UK Edition. Click here for US version.
DACEPTON 5 MG/ML SOLUTION FOR INFUSION
Active substance(s): APOMORPHINE HYDROCHLORIDE HEMIHYDRATE
NAME OF THE MEDICINAL PRODUCT
Dacepton 5 mg/ml solution for infusion
QUALITATIVE AND QUANTITATIVE COMPOSITION
1 ml contains 5 mg apomorphine hydrochloride hemihydrate
20 ml contain 100 mg apomorphine hydrochloride hemihydrate
Excipient with known effect:
Sodium metabisulphite (E223) 1 mg per ml
Sodium chloride 8 mg per ml
For the full list of excipients, see section 6.1.
Solution for infusion
Clear and colourless to slightly yellow solution, free from visible particles
pH of 3.3 – 4.0.
Osmolality: 290 mOsm/kg
Treatment of motor fluctuations (“on-off” phenomena) in patients with Parkinson's
disease which are not sufficiently controlled by oral anti-Parkinson medication.
Posology and method of administration
Selection of Patients suitable for Dacepton 5 mg/ml solution for infusion:
Patients selected for treatment with Dacepton 5 mg/ml solution for infusion
should be able to recognise the onset of their ”off” symptoms and be capable
of injecting themselves or else have a responsible carer able to inject for them
Patients treated with apomorphine will usually need to start domperidone at
least two days prior to initiation of therapy. The domperidone dose should be
titrated to the lowest effective dose and discontinued as soon as possible.
Before the decision to initiate domperidone and apomorphine treatment, risk
factors for QT interval prolongation in the individual patient should be
carefully assessed to ensure that the benefit outweighs the risk (see section
Apomorphine should be initiated in the controlled environment of a specialist
clinic. The patient should be supervised by a physician experienced in the
treatment of Parkinson's disease (e.g. neurologist). The patient's treatment with
levodopa, with or without dopamine agonists, should be optimised before
starting treatment with Dacepton 5 mg/ml solution for infusion.
Method of administration
Dacepton 5 mg/ml solution for infusion is a pre-diluted vial intended for use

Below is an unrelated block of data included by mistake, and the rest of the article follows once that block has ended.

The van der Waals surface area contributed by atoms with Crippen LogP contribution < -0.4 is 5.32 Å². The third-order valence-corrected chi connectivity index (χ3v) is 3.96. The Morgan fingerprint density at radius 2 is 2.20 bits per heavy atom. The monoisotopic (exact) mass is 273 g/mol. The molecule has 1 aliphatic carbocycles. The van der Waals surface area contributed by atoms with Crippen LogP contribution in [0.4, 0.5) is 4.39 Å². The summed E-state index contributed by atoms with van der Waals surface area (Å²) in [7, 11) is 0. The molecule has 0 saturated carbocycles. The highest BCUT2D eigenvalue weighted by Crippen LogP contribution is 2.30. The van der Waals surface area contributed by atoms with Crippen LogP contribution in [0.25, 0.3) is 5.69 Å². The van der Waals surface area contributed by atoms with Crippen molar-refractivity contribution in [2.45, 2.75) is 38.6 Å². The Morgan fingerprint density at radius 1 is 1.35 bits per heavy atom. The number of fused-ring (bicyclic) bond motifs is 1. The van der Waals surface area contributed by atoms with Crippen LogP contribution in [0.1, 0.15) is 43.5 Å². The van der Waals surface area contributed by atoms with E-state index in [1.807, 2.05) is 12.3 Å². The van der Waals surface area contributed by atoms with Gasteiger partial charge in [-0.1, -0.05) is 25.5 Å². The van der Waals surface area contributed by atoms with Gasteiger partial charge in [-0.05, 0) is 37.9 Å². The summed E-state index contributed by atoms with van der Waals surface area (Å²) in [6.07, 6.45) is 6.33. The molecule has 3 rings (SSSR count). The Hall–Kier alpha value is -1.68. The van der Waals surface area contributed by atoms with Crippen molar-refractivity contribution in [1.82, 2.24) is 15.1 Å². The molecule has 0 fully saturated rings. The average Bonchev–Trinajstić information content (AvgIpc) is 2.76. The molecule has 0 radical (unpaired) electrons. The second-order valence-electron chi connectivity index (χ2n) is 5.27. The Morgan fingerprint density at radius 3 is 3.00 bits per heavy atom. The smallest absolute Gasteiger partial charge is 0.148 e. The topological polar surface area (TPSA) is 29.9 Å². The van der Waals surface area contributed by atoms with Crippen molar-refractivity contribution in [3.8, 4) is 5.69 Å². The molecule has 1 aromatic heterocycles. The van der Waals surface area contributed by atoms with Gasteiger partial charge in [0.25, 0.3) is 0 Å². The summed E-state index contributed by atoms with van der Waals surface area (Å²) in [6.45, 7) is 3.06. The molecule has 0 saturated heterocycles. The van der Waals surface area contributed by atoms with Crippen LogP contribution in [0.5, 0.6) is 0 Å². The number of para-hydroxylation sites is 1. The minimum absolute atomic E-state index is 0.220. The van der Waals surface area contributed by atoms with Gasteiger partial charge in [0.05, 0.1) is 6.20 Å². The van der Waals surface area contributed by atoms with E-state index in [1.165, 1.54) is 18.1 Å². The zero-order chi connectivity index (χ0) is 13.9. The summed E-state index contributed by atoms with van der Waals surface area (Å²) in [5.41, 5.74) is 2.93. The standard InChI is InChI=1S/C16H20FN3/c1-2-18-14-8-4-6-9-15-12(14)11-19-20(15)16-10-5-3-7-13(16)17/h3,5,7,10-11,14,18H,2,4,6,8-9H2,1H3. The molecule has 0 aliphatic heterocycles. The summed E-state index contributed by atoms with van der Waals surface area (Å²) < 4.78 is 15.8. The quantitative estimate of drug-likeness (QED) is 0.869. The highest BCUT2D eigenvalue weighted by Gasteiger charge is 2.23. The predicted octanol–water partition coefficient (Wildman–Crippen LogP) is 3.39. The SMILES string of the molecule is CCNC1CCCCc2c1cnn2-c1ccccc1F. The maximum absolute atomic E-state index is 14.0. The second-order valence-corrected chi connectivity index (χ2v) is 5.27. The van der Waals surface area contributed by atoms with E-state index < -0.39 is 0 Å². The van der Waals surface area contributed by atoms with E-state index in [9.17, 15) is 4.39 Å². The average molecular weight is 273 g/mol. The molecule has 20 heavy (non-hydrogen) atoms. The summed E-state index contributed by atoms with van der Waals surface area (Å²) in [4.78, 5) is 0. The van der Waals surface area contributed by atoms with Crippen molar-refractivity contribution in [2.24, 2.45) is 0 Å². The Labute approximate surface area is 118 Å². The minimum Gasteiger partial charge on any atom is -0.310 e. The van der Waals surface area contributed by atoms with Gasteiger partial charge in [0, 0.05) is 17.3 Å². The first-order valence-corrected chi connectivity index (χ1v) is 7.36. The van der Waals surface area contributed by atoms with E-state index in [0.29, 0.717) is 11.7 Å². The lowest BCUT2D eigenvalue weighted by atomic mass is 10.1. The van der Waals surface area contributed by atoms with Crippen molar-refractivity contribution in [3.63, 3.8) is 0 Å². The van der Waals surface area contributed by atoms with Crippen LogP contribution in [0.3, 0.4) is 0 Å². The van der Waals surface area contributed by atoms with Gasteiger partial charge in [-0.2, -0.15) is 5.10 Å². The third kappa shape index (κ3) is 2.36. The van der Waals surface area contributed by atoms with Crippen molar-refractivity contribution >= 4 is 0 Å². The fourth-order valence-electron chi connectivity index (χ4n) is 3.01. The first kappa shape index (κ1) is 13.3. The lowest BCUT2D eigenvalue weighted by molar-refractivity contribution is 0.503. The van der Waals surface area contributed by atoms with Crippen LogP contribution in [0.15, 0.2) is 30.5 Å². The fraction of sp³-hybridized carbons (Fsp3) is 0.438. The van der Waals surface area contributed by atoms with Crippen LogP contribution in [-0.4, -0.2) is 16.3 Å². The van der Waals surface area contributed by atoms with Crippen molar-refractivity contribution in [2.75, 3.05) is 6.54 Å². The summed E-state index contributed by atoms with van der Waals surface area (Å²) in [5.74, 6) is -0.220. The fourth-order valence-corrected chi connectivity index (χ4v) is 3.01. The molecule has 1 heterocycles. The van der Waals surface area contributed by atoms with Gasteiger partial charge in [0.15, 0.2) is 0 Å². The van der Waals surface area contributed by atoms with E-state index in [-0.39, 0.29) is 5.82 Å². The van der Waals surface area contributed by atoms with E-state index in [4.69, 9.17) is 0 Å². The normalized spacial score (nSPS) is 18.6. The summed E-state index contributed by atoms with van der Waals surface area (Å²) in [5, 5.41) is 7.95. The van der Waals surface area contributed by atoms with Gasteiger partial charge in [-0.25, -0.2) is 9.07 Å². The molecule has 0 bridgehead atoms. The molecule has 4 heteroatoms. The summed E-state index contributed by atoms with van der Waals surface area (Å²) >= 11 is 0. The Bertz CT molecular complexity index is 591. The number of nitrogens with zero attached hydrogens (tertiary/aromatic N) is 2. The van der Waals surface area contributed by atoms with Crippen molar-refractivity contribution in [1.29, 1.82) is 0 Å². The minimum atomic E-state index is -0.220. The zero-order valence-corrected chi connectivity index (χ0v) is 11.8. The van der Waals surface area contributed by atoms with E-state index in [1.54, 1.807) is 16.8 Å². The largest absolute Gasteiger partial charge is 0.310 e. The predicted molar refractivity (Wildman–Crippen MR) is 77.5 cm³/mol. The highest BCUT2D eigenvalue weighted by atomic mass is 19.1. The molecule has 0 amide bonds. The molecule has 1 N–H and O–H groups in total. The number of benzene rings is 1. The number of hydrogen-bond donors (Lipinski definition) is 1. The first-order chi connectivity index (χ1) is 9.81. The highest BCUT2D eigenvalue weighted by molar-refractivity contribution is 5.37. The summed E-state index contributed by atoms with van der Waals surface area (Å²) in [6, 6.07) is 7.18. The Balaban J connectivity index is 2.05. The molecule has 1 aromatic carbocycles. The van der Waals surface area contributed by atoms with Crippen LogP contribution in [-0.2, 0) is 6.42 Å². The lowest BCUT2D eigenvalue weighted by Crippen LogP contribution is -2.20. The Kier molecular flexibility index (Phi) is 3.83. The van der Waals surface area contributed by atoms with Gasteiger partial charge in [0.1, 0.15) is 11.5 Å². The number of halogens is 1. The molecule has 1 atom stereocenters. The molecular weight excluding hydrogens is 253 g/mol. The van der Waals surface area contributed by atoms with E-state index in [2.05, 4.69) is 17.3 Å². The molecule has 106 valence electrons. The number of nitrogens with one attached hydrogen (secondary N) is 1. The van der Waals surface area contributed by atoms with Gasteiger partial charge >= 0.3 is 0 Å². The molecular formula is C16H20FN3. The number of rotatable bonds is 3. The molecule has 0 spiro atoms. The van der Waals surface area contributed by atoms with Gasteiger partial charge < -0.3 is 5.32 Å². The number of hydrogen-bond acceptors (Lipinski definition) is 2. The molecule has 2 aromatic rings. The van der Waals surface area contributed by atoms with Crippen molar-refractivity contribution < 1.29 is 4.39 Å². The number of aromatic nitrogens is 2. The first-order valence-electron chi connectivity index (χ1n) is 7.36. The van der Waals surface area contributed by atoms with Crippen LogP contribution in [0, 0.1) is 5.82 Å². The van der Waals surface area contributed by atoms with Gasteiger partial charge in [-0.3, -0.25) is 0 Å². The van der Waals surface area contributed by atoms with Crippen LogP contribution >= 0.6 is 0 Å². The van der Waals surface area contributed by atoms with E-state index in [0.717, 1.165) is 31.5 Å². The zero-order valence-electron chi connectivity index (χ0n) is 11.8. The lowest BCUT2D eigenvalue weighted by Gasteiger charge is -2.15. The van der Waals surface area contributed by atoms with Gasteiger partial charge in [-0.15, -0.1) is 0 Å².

without dilution for subcutaneous use and to be administered as a continuous
subcutaneous infusion by minipump and/or syringe-driver (see section 6.6). It
is not intended to be used for intermittent injection.
Apomorphine must not be used via the intravenous route.
Do not use if the solution has turned green. The solution should be inspected
visually prior to use. Only clear, colourless to slightly yellow and particle free
solution should be used.
Patients who have shown a good “on” period response during the initiation
stage of apomorphine therapy, but whose overall control remains
unsatisfactory using intermittent injections, or who require many and frequent
injections (more than 10 per day), may be commenced on or transferred to
continuous subcutaneous infusion by minipump and/or syringe-driver as
The choice, of which minipump and / or syringe-driver to use, and the dosage
settings required, will be determined by the physician in accordance with the
particular needs of the patient.
Determination of Threshold Dose
The threshold dose for continuous infusion should be determined as follows:
Continuous infusion is started at a rate of 1 mg apomorphine hydrochloride
hemihydrate (0.2 ml) per hour then increased according to the individual
response each day. Increases in the infusion rate should not exceed 0.5 mg at
intervals of not less than 4 hours. Hourly infusion rates may range between 1
mg and 4 mg (0.2 ml and 0.8 ml), equivalent to 0.014 - 0.06 mg/kg/hour.
Infusions should run for waking hours only. Unless the patient is experiencing
severe night-time problems, 24 hour infusions are not advised. Tolerance to
the therapy does not seem to occur as long as there is an overnight period
without treatment of at least 4 hours. In any event, the infusion site should be
changed every 12 hours.